1. A screening assembly for separating out particles contained in a first liquid slurry and introducing them into a second liquid flow, while maintaining the particles and liquid under superatmospheric pressure, comprising:
a liquid tight pressure resistant vessel defining an open interior;
partition means for dividing said vessel open interior into first and second distinct chambers so that the chambers are isolated from each other except for means defining a slit in a mid portion thereof;
an inlet for the first liquid slurry, and an outlet for the first liquid, operatively connected to said first chamber;
an inlet for the second liquid, and an outlet for the second liquid with entrained particles, operatively connected to said second chamber;
screening disk means for screening particles from the first liquid slurry in the first chamber, and allowing the particles to be entrained by the second liquid flow in the second chamber;
means for mounting said disk drive means so that it essentially fills said slit, with portions thereof disposed in each of said first and second chambers, and so that it extends generally transverse to said partition means, and is rotatable about an axis generally parallel to said partition means; and
means for rotating said disk means so that points spaced from the axis thereof move from one chamber to the other during rotation.
2. An assembly as recited in claim 1 wherein said screening disk means comprises means defining a plurality of pockets in a face of said disk means closest to said first chamber inlet and said second chamber outlet, with a screendisposed in each pocket so that liquid will pass through said disk means at each pocket, but particles above a predetermined size will not.
3. An assembly as recited in claim 2 wherein said disk means further comprises a generally circular screen; a first disk plate, and a second disk plate, said disk plates being generally circular, and having means defining a plurality of through-extending openings therein, each opening having a smaller width closer to said axis of rotation than further from said axis; and said disk plates sandwiching said screen therebetween, with the openings in said plates aligned with each other and separated by said screen; said means defining said pockets comprising said means defining openings in said first plate, and said screen.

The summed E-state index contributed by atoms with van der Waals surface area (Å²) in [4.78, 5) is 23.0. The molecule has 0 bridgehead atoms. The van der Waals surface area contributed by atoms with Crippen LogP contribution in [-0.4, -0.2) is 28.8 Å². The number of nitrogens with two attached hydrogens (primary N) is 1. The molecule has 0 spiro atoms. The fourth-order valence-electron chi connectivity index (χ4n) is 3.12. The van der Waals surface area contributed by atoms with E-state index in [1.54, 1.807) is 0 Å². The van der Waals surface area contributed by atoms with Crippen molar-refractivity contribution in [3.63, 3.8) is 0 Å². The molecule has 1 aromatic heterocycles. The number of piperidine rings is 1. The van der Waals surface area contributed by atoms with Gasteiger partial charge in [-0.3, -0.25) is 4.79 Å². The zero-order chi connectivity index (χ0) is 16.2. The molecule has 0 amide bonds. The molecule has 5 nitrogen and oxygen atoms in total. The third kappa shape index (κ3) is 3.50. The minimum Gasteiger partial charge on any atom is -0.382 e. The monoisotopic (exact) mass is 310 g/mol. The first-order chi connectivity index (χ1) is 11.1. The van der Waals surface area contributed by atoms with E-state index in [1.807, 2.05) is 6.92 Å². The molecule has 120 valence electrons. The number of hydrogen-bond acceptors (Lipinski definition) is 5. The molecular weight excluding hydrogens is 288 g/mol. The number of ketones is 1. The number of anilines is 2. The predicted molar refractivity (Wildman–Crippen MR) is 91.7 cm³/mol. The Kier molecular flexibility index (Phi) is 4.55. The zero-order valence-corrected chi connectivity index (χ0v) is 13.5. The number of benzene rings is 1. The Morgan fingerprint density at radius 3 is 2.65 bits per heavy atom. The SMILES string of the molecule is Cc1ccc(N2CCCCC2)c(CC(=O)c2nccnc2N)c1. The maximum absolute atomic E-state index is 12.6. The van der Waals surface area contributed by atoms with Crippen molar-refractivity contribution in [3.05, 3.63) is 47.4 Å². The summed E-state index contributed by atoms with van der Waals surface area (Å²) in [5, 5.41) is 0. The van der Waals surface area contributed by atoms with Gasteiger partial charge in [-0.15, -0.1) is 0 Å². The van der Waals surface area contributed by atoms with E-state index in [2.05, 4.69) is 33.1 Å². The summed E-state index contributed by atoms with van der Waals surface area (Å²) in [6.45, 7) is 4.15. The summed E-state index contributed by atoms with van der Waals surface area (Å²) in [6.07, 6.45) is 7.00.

4. An assembly as recited in claim 3 wherein said means for mounting said disk means includes flanges extending radially outwardly from said partition means, and radially inwardly from said vessel, engaging both said first and second disk plates.
5. An assembly as recited in claim 1 wherein said partition means comprise means for dividing said vessel open interior into first and second distinct chambers that are of approximately the same size.
6. An assembly as recited in claim 1 wherein said partition means for dividing said vessel open interior into first and second distinct chambers divides the interior so that said first chamber is much larger than said second chamber.
7. An assembly as recited in claim 7 wherein said means for mounting said disk means comprises a shaft defining said axis of rotation and received by said partition means, and wherein said means for rotating said disk means rotates said disk means substantially continuously during operation.
8. An assembly as recited in claim 1 wherein said means for mounting said disk means comprises a shaft defining said axis of rotation and received by said partition means, and wherein said means for rotating said disk means rotates said disk means substantially continuously during operation.
9. An assembly as recited in claim 1 wherein said first liquid slurry inlet and said outle for the second liquid with entrained particles are in a common plane and are disposed in the vessel on the same side of the disk means, and on opposite sides of said partition means.
10. An assembly as recited in claim 9 wherein said outlet for the first liquid and the inlet for the second liquid are disposed in a common plane, and are disposed in the vessel on the same side of the disk means and on opposite sides of the partition means, and are both disposed on an opposite side of the disk means from the first liquid slurry inlet and the second liquid with entrained particles outlet.
11. An assembly as recited in claim 3 wherein said first disk plate is solid at the portions thereof adjacent said partition means at said axis of rotation, and at peripheral portions thereof.
12. An assembly as recited in claim 2 wherein said disk means are solid between said pockets, and wherein the solid portions of said disk means between said pockets have an arcuate extent at least as great as the arcuate extent of said pockets.
13. An assembly as recited in claim 12 further comprising means associated with said partition means for preventing communication of a pocket with both said first and second chambers at the same time, said means comprising abutment means for engaging said face of said disk means closest to said first chamber inlet and said second chamber outlet that is large enough and shaped to cover completely each of said pockets as it passes in association therewith when moving from one chamber to the other.